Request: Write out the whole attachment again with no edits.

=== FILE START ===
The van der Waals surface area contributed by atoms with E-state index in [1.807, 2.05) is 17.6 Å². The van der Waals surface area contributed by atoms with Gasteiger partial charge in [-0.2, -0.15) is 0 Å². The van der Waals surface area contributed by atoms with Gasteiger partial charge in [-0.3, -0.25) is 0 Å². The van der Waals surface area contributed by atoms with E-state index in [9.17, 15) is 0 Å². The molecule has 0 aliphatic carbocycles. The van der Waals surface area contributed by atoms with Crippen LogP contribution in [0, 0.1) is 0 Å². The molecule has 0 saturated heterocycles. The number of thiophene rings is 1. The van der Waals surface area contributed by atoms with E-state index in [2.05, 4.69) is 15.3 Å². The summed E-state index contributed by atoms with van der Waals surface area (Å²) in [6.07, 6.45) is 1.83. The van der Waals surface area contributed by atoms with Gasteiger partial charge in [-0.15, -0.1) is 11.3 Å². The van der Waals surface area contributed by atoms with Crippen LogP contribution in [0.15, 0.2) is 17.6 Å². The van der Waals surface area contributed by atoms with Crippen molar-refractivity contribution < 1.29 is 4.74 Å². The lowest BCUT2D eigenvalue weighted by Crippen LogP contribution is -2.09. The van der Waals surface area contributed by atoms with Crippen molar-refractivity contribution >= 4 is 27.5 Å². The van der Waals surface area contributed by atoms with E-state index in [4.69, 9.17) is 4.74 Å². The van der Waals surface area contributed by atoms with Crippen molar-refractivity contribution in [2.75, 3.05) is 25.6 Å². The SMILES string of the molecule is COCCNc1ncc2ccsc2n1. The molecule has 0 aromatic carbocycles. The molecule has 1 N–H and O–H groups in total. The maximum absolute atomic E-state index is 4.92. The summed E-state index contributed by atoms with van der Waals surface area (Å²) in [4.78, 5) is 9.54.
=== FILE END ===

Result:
The van der Waals surface area contributed by atoms with E-state index in [1.807, 2.05) is 17.6 Å². The van der Waals surface area contributed by atoms with Gasteiger partial charge in [-0.2, -0.15) is 0 Å². The van der Waals surface area contributed by atoms with Gasteiger partial charge in [-0.3, -0.25) is 0 Å². The van der Waals surface area contributed by atoms with E-state index in [9.17, 15) is 0 Å². The molecule has 0 aliphatic carbocycles. The van der Waals surface area contributed by atoms with Crippen LogP contribution in [0, 0.1) is 0 Å². The molecule has 0 saturated heterocycles. The number of thiophene rings is 1. The van der Waals surface area contributed by atoms with E-state index in [2.05, 4.69) is 15.3 Å². The summed E-state index contributed by atoms with van der Waals surface area (Å²) in [6.07, 6.45) is 1.83. The van der Waals surface area contributed by atoms with Gasteiger partial charge in [-0.15, -0.1) is 11.3 Å². The van der Waals surface area contributed by atoms with Crippen LogP contribution in [0.15, 0.2) is 17.6 Å². The van der Waals surface area contributed by atoms with Crippen molar-refractivity contribution < 1.29 is 4.74 Å². The lowest BCUT2D eigenvalue weighted by Crippen LogP contribution is -2.09. The van der Waals surface area contributed by atoms with Crippen molar-refractivity contribution >= 4 is 27.5 Å². The van der Waals surface area contributed by atoms with E-state index in [4.69, 9.17) is 4.74 Å². The van der Waals surface area contributed by atoms with Crippen molar-refractivity contribution in [2.75, 3.05) is 25.6 Å². The SMILES string of the molecule is COCCNc1ncc2ccsc2n1. The molecule has 0 aromatic carbocycles. The molecule has 1 N–H and O–H groups in total. The maximum absolute atomic E-state index is 4.92. The summed E-state index contributed by atoms with van der Waals surface area (Å²) in [4.78, 5) is 9.54.